That the stars aligned so perfectly to have America’s most dominant pairing in team play the last few years square off in a winner-take-all match will only add to what promises to be must-see TV.

Sport doesn’t always follow the script, but the pre-match subtext on this one is too good to dismiss. In one corner, professional golf’s “Golden Child” who has used the Match Play to wrest himself out of the early season doldrums, and in the other there’s the game’s lovable bad boy.

Where Spieth is thoughtful and humble to the extreme, Reed can irritate and entertain with equal abandon. Perhaps that’s why they’ve paired so well together for the U.S. side at the Ryder and Presidents Cup, where they are a combined 7-2-2 as a team, although Spieth had another explanation.

“We're so competitive with each other within our own pairing at the Ryder Cup, we want to outdo each other. That's what makes us successful,” Spieth said. “Tiger says it's a phenomenon, it's something that he's not used to seeing in those team events. Normally you're working together, but we want to beat each other every time.”

But if that makes the duo a good team each year for the United States, what makes Friday’s showdown so compelling is a little more nuanced.

The duo has a shared history that stretches all the way back to their junior golf days in Texas and into college, when Reed actually committed to play for Texas as a freshman in high school only to change his mind a year later and commit to Georgia.

That rivalry has spilled over to the professional ranks, with the twosome splitting a pair of playoff bouts with Reed winning the 2013 Wyndham Championship in overtime and Spieth winning in extra holes at the 2015 Valspar Championship.

Consider Friday a rubber match with plenty of intrigue.

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Although the friendship between the two is genuine, there is an edge to the relationship, as evidenced by Reed’s comment last week at the Arnold Palmer Invitational when he was denied relief on the 11th hole on Sunday.

“I guess my name needs to be Jordan Spieth, guys,” Reed said.

While the line was clearly a joke, Reed added to Friday’s festivities when he was asked what makes Spieth such a good match play opponent. “I don't know, my back still hurts from the last Ryder Cup,” smiled Reed, a not-so-subtle suggestion that he carried Spieth at Hazeltine.

For his part, Spieth has opted for a slightly higher road. He explained this week that there have been moments in the Ryder Cup when his European opponents attempted some gamesmanship, which only angered Reed and prompted him to play better.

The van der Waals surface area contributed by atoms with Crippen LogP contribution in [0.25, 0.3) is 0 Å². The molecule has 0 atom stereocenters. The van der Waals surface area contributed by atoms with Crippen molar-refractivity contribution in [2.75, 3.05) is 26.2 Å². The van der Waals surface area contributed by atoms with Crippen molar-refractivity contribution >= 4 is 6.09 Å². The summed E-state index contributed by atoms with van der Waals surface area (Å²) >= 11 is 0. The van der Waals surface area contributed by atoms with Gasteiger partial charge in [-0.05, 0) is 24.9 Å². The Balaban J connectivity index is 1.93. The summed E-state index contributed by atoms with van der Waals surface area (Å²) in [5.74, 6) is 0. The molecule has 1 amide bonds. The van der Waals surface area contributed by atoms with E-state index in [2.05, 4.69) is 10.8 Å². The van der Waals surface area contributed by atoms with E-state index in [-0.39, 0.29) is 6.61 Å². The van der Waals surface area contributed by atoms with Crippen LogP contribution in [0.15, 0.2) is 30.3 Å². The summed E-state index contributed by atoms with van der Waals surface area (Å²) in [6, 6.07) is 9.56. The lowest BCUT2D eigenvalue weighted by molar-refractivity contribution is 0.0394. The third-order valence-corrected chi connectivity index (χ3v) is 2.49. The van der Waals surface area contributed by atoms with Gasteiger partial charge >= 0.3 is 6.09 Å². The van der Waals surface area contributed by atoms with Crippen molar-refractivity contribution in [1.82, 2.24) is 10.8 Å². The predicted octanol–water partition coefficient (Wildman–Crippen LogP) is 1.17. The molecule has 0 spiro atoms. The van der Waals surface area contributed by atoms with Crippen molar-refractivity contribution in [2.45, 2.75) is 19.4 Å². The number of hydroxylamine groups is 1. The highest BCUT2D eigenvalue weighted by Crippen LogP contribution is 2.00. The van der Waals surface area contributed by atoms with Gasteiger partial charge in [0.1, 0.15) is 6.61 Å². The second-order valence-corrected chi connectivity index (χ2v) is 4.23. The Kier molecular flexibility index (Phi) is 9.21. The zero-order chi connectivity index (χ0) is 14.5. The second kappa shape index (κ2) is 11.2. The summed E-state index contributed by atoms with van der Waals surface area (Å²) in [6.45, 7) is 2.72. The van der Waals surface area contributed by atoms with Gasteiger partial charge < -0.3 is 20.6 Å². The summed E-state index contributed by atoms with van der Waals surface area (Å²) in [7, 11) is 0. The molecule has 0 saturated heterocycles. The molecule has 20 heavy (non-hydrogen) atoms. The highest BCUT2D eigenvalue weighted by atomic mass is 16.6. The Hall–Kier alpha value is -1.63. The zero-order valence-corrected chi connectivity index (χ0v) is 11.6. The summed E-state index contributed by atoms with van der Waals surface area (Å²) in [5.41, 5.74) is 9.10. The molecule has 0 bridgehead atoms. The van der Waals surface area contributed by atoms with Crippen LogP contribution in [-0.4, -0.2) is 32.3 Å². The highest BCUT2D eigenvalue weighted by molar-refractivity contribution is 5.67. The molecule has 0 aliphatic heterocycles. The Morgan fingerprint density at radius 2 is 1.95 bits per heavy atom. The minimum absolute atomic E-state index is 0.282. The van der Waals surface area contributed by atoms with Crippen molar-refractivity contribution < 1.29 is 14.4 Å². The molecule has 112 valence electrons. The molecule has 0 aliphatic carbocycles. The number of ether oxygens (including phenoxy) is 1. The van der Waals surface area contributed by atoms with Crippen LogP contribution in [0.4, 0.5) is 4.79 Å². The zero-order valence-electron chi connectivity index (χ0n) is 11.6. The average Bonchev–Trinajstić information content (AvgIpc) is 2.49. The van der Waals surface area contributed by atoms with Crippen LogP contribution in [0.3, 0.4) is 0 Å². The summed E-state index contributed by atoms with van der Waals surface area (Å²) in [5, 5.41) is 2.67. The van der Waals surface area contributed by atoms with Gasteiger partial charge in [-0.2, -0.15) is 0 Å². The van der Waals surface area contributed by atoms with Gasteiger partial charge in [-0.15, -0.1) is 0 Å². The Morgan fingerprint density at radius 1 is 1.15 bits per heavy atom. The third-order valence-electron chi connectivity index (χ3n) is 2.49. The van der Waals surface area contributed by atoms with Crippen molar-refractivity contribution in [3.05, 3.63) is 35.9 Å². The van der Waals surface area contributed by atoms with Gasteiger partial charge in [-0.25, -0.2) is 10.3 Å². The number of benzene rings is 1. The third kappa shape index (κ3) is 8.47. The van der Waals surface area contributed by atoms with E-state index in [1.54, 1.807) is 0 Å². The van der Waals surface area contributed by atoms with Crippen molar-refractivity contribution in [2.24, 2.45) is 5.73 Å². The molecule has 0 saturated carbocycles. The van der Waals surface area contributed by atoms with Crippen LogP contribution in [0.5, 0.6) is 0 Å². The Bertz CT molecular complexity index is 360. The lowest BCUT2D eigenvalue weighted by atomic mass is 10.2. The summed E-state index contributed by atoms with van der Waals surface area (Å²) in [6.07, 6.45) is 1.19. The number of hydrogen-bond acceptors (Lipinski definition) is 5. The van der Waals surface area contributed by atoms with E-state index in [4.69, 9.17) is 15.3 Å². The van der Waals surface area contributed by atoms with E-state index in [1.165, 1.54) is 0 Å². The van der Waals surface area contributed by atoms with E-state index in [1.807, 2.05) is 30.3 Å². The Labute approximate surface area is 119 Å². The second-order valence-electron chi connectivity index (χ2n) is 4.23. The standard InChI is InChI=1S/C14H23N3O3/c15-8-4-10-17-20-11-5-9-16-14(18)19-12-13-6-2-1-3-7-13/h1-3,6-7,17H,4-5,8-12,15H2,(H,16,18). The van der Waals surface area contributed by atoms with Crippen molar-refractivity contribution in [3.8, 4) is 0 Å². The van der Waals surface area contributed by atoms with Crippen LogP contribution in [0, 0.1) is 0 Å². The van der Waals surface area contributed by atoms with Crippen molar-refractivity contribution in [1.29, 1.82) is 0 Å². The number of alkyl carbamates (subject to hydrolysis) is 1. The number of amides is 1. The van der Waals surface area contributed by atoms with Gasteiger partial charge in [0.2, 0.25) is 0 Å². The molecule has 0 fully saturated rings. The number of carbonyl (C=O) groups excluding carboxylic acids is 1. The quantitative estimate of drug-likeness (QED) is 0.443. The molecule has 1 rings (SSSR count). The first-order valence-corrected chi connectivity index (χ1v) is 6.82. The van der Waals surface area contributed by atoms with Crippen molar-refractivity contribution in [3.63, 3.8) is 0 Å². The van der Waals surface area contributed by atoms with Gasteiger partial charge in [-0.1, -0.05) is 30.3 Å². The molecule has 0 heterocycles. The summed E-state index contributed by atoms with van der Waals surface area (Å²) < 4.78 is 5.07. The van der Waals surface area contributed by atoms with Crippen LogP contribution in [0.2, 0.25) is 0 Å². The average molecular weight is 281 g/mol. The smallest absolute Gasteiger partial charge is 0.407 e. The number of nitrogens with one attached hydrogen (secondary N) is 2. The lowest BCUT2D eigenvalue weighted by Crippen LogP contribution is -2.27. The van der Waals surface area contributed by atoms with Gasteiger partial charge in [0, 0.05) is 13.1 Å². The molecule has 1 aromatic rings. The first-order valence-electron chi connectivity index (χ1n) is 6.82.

“I've been very nice to [Reed] this week,” Spieth smiled.

But if the light-hearted banter between the duo has fueled the interest in what is often a relatively quiet day at the Match Play, it’s their status as two of the game’s most gritty competitors that will likely lead to the rarest of happenings in sport – an event that exceeds expectations.

Both have been solid this week, with Speith winning his first two matches without playing the 18th hole and Reed surviving a late rally from Charl Schwartzel on Thursday with an approach at the 18th hole that left him a tap-in birdie to remain unbeaten.

They may go about it different ways, but both possess the rare ability to play their best golf on command.

“I’m glad the world gets to see this because it will be special,” said Josh Gregory, Reed’s college coach who still works with the world No. 23. “You have two players who want the ball and they aren’t afraid of anything. Patrick lives for this moment.”

 Where Reed seems to feed off raw emotion and the energy of a head-to-head duel, Spieth appears to take a more analytical approach to match play. Although he admits to not having his best game this week, he’s found a way to win matches, which is no surprise to John Fields, Spieth’s coach at Texas.

“Jordan gave us a tutorial before the NCAA Championship, we picked his brain on his thoughts on match play and how he competed. It’s one of those secret recipes that someone gives you,” Fields said. “When he was a junior golfer he came up with this recipe.”

Whatever the secret sauce, it will be tested on Friday when two of the game’s most fiery competitors will prove why match play can be the most entertaining format when the stars align like they have this week.

It was a sign of how compelling the match promises to be that when asked if he had any interest in the Spieth-Reed bout, Rory McIlroy smiled widely, “I have a lot of interest in that. Hopefully I get done early, I can watch it. Penalty drops everywhere.”

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Watch: Bubba casually hits flop shot over caddie's head

By Grill Room TeamMarch 22, 2018, 9:20 pm

We've seen this go wrong. Really wrong.

But when your end-of-year bonus is a couple of brand new vehicles, you're expected to go above and beyond every now and then.

One of those times came early Thursday at the WGC-Dell Technologies Match Play, where Bubba Watson’s caddie Ted Scott let his boss hit a flop shot over his head.

It wasn’t quite Phil Mickelson over Dave Pelz, but the again, nothing is.

And the unique warm-up session paid off, as Watson went on to defeat Marc Leishman 3 and 2 to move to 2-0-0 in group play.

Hey, whatever works.